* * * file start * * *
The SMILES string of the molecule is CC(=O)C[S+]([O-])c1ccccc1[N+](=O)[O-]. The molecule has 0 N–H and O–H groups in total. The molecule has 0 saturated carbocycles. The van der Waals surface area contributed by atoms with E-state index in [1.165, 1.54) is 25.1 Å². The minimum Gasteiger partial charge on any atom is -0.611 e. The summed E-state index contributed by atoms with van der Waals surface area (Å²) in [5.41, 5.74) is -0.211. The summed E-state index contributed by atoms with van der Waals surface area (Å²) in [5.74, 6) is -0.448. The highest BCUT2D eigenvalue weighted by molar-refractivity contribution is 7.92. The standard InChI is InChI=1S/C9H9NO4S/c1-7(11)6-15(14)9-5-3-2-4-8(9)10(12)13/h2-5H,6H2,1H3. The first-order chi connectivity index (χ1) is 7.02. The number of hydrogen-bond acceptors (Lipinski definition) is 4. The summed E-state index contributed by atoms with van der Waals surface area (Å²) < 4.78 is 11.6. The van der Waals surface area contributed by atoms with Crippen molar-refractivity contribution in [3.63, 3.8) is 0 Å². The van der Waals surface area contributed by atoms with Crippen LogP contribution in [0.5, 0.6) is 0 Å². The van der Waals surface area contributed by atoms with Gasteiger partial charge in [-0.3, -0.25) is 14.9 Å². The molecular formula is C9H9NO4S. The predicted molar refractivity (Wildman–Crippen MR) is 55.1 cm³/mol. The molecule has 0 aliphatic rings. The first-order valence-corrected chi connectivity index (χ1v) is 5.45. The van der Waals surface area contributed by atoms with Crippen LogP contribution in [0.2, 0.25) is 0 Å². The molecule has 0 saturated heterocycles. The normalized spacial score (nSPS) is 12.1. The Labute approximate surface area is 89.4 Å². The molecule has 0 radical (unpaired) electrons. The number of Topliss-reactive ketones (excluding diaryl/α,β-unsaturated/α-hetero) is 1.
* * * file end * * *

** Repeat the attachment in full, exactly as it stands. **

The SMILES string of the molecule is CC(=O)C[S+]([O-])c1ccccc1[N+](=O)[O-]. The molecule has 0 N–H and O–H groups in total. The molecule has 0 saturated carbocycles. The van der Waals surface area contributed by atoms with E-state index in [1.165, 1.54) is 25.1 Å². The minimum Gasteiger partial charge on any atom is -0.611 e. The summed E-state index contributed by atoms with van der Waals surface area (Å²) in [5.41, 5.74) is -0.211. The summed E-state index contributed by atoms with van der Waals surface area (Å²) in [5.74, 6) is -0.448. The highest BCUT2D eigenvalue weighted by molar-refractivity contribution is 7.92. The standard InChI is InChI=1S/C9H9NO4S/c1-7(11)6-15(14)9-5-3-2-4-8(9)10(12)13/h2-5H,6H2,1H3. The first-order chi connectivity index (χ1) is 7.02. The number of hydrogen-bond acceptors (Lipinski definition) is 4. The summed E-state index contributed by atoms with van der Waals surface area (Å²) < 4.78 is 11.6. The van der Waals surface area contributed by atoms with Crippen molar-refractivity contribution in [3.63, 3.8) is 0 Å². The van der Waals surface area contributed by atoms with Crippen LogP contribution in [0.5, 0.6) is 0 Å². The van der Waals surface area contributed by atoms with Gasteiger partial charge in [-0.3, -0.25) is 14.9 Å². The molecular formula is C9H9NO4S. The predicted molar refractivity (Wildman–Crippen MR) is 55.1 cm³/mol. The molecule has 0 aliphatic rings. The first-order valence-corrected chi connectivity index (χ1v) is 5.45. The van der Waals surface area contributed by atoms with Crippen LogP contribution in [0.2, 0.25) is 0 Å². The molecule has 0 saturated heterocycles. The normalized spacial score (nSPS) is 12.1. The Labute approximate surface area is 89.4 Å². The molecule has 0 radical (unpaired) electrons. The number of Topliss-reactive ketones (excluding diaryl/α,β-unsaturated/α-hetero) is 1.